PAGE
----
Wednesday, July 13, 2011


Darling, I feel like Annabel Lee a bit this evening, in my kingdom by the sea, as a strong breeze blows through the house, all around this sailing ship, flapping the sails - or curtains in the other room - and sounding through the shimmering leaves on the trees, all wh cz sz sounds, as in the Polish language, full of such sounds, as if reflective of the country's sylvan geography, someone - my uncle perhaps - once told me.

If you were here, my love, I would place my hands around your face and kiss your beautiful soft lips just so. And you might remark that I smell really nice, which I do, a single droplet of Miss Dior gently spritzed on my left wrist spread via rubbing & dabbing about various Vitruvian points about my body (back of ears, crease of elbow, back of knee) lingers, mellowed as the day's gone by, and combining with my inherent scent (full of ł ś ć and ż sounds, shhh kochanie) and with the air softly gently moving through the aerie about me now even as I type I catch just the barest hint of rich evocative mysterious fragrance.

Dearest, at one point this afternoon I was lying back in a rowboat, we had the still vast waters to ourselves, gray, cool, and rippling. No one else was about, just the hot sun overhead, tempered by cool sea breezes about us, and we were in the middle of whatever sea it was we were in the middle of - or perhaps a lake - safely sheltered, enclosed by a rim of tall encircling woods, and so we felt safe, and secure, and by ourselves, and still, and unhurried, because it was in the middle sometime, who knows when, of a long vast timeless afternoon, no one needing anything from us, no one looking for us, and so there we were. You had rowed us out to the middle of this lapping central nowhere and I sat behind you, perhaps fixing us lunch, camembert and cherry tomato pressed with my fingers between a wedge of baguette, and I hand it around to you, my dearest oarsman with the jaunty hat, and as I hand it to you my torso moves forward, in synch with the steady motion of the rowboat, no rocking, and I gently press against your back and kiss the back of your neck and nibble your ear and hand you the little sandwich, a cheese melt of loving fingers and hot sun and sea air that always makes everything taste - kisses, cheese, rustic bread - sublime on earth - and here divine.

And so we row out to the middle of the river, sea, or lake, the kingdom far far away, and we're entirely on our own with no one looking down - no air traffic, it's a timeless place & time that way - and no other boats, it's just - I don't know - it's a funny thing about that kingdom by the sea - it is ours alone, the riparian rights seem to include the entire lake, my darling -

and so - well I was getting hot and you weren't looking anyway because you were smoothly steering us to the middle of those gently sounding lapping cool waters into which I trail my fingers and watch the motion of the oar you wield dipping in and out, in and out, and so I popped my top and then my bottoms too (pretty pink leotard and filmy skirt) and your rowing is so expert that there isn't a trace of dampness in the boat, and so I lie back in the woodenness of the small handbuilt vessel, and look up at the sky, the clouds meandering through the heavens, a bird streaking by, the sight of your beautiful back... And you've had enough of rowing, besides we're not headed to any destination except for right here and here we are and so you secure the oars, and you leave on your hat because you don't want a sunburn like you had that time, and you take off your crisp shirt and all I see is your beautiful golden unbelievable smooth wonderful torso approaching my greedy eyes, and remember those raspberries that grow wild in my garden that I mentioned the other day, our mutual nibbles and delectations are as incredible and rare and natural and sweet as that and precisely in that "simile" of form (here as I steal a berry, a kiss, a wanton nibble, here too I steal a word)... oh but darling I am back in the boat with you sweetheart, the two of us in the bottom of this ingeniously comfortable wood rowboat, miraculously dry along its length, and miraculously cushioned so that it's not like being at the bottom of an old hard boat, but rather floating on top of a cloud overhead - which perhaps we are, because after all there is all that vast depth of ocean beneath us, supporting us from below and holding us aloft, offered up to the clean air and sweet sky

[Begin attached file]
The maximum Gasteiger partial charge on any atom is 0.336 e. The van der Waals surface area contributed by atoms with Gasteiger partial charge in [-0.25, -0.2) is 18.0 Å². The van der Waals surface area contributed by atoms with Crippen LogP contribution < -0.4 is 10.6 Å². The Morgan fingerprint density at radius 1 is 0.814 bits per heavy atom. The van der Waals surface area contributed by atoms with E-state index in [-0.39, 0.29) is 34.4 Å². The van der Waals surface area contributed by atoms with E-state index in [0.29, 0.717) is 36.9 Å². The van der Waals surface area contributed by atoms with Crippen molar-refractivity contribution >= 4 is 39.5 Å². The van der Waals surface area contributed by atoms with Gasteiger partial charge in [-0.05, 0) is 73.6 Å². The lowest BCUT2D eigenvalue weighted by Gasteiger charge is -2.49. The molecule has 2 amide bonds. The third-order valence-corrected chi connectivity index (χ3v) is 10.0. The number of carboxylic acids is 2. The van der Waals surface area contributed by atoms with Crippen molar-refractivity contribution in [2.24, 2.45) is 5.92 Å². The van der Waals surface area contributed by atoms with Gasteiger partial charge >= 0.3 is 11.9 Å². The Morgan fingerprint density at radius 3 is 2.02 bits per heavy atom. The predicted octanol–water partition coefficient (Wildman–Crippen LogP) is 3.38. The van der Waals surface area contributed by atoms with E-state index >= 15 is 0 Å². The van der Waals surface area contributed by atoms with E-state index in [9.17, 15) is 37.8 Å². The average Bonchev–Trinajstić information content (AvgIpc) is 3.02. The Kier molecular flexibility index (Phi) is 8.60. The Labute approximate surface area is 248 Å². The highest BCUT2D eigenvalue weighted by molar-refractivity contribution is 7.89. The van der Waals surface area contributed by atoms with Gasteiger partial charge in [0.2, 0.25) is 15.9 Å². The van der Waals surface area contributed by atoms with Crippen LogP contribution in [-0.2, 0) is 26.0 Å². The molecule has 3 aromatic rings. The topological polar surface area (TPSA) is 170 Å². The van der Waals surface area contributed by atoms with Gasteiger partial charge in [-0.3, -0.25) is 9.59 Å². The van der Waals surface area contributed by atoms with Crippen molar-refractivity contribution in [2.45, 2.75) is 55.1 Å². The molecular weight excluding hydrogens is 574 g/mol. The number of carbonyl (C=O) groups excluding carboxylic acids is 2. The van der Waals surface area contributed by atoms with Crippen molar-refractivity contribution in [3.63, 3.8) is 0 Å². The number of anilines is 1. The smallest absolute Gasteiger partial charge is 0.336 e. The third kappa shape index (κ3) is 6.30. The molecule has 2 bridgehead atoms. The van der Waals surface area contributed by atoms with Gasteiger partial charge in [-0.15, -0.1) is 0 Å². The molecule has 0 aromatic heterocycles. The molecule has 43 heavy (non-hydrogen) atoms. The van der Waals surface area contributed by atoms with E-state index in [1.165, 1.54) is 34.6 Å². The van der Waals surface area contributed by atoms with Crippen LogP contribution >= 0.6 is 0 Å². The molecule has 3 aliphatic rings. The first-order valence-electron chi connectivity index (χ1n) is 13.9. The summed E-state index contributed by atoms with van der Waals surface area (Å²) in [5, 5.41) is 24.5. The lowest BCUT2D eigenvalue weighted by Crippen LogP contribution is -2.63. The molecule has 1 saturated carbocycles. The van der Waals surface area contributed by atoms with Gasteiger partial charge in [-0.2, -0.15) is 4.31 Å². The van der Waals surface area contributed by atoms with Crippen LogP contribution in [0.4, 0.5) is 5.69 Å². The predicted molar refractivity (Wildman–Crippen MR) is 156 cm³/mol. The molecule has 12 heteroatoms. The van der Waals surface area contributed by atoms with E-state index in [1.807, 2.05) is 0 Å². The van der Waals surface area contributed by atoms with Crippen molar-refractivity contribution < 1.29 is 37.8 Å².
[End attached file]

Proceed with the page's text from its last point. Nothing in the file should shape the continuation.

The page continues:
but it's not the sky I see
though it's part of it
it's quite something to be lying back at the bottom
of a little wood boat
savoring flickering sensations of the vision of your beautiful face descending down on mine
the lapping of the waters
my raspberries hardening in your mouth
I take the helm and guide you in
your amazing perfect torso slim hips
the sword I once saw you wear
the little boat embraces us
rocks on the waters
tips back and forth gently
no one would ever see
it's just an empty boat, seemingly, rocking on the waves
the couple has retreated beneath
to devour, embrace, connect, unite
if that little boat bursts into flames
which it won't
I wouldn't be surprised
but no - the boat's the grate
the two of us rowing out, clothed, fledgling kindling
logs ablaze now
stripped bare

Winslow Homer (1836-1910), Hudson River, Logging, 1892, watercolor and pencil, 14 x 20 5/8 in., Corcoran Gallery of Art, Washington, D.C.

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